I was eight years old in 1996, and I just received my first communion at Immaculate Conception Church, which is across from Stuyvesant Town.

A Reporter’s Reflections: Growing up in Stuyvesant Town

I was eight years old in 1996, and I just received my first communion at Immaculate Conception Church, which is across from Stuyvesant Town.
I was eight years old in 1996, and I just received my first communion at Immaculate Conception Church, which is across from Stuyvesant Town.

– When I was eight years old, the large bushes and fences that blocked off the oval lawn in Stuyvesant Town on the Lower East Side felt like a well-guarded prison. The week’s prisoner: our softball. It had landed inside an area of grass that held several “Keep off the Grass” signs and metal fences.

A small brick security booth stood on one end of the oval next to a large fountain and guards patrolled the area in tiny blue Barbie-sized jeeps. One afternoon, my friend, Steven Rivera, risked embarrassment to save our soft ball and dived into the grass running across the lawn. But security spotted him and scolded him for his insolence.

“I got the ball,” he said red-faced, but with an accomplished smile.

Now, 15 years later, ownership of Stuyvesant Town-Peter Cooper Village has changed hands not once but twice, and everything about that oval has changed. The small brick security booth is gone, replaced by a glass-enclosed octagonal security office at the complex’s edge. New, younger residents have moved in, many of them noisy college students, replacing the once serene elderly residents who used to sit on benches feeding the squirrels.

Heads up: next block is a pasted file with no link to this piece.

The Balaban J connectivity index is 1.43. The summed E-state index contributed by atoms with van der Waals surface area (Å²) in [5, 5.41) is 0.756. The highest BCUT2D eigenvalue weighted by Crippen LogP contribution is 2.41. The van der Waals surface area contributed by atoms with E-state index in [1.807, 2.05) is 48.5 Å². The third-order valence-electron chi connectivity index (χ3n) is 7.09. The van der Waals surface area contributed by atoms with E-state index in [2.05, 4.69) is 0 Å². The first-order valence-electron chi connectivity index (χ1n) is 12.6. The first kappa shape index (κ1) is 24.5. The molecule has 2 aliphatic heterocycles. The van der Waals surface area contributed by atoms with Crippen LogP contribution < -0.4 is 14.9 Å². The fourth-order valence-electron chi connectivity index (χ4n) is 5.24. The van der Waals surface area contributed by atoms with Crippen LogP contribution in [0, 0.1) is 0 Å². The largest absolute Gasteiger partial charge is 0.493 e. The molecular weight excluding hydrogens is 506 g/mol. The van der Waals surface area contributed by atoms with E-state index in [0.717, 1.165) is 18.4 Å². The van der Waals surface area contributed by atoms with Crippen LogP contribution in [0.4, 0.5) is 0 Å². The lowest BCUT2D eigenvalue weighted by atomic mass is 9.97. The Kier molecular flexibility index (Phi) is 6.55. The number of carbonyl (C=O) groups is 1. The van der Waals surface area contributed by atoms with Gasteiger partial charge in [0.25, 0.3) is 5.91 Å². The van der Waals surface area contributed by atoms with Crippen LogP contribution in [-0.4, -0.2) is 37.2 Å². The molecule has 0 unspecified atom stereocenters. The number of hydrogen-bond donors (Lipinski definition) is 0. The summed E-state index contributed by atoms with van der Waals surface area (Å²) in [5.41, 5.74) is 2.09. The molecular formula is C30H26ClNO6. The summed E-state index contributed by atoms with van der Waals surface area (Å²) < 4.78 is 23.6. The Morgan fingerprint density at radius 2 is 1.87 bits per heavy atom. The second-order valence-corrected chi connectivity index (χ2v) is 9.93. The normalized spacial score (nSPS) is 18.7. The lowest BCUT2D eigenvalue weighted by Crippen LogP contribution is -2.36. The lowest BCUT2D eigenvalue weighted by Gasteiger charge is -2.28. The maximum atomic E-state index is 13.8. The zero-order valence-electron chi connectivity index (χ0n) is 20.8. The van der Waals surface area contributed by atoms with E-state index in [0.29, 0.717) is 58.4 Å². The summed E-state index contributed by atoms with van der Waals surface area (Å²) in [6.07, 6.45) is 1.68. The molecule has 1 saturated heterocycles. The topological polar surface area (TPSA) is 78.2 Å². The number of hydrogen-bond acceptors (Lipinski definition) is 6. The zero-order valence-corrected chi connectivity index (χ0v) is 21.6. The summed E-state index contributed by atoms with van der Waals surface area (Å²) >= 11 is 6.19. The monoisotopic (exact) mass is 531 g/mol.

“Now everything is different, we would have been yelled at f we cross the grassy territory

and now it’s open for everyone, even dogs.”


– Steven Rivera,

Long-time Resident

The oval has turned into a social community littered with college students playing football or Frisbee or sunbathing in their bikinis. Parents whip out their kiddie leashes and watch their children wreak havoc on the grass while they have a picnic. No need anymore to use stealth measures to scuttle across the grass unseen to chase a softball.

“Now everything is different, we would have been yelled at if we cross the grassy territory and now it’s open for everyone, even dogs,” said Steven Rivera, 23, who moved from Stuyvesant Town last year and now lives in a co-op apartment on East Sixth Street. “People are carefree now just sitting on the grass or the pavement half naked trying to get a tan. Even old wrinkled men.”

The grouchy security guard that would scare off children with his flashlight now holds the power to give out fines up to $300 for excessive noise. College students seem to reap most of them or rowdy teenagers, who hang out on wooden benches smoking weed. Repeat offenders risk losing the option to renew their leases.

From the more powerful security guards to the number of trees (there are more of them), everything has changed. I started noticing the changes while in high school in 2004, but it soon became a daily routine of yellow construction trucks bulldozing through lawns and parks creating another useless amenity or planting another stack of bushes, creating a jungle like atmosphere.

Stuyvesant Town now feels as if it is trying to attract younger residents by undergoing yearly facelifts. The overall structure of the buildings are the same, but the nips and tucks have transformed Stuyvesant Town from family woman to a desperate housewife.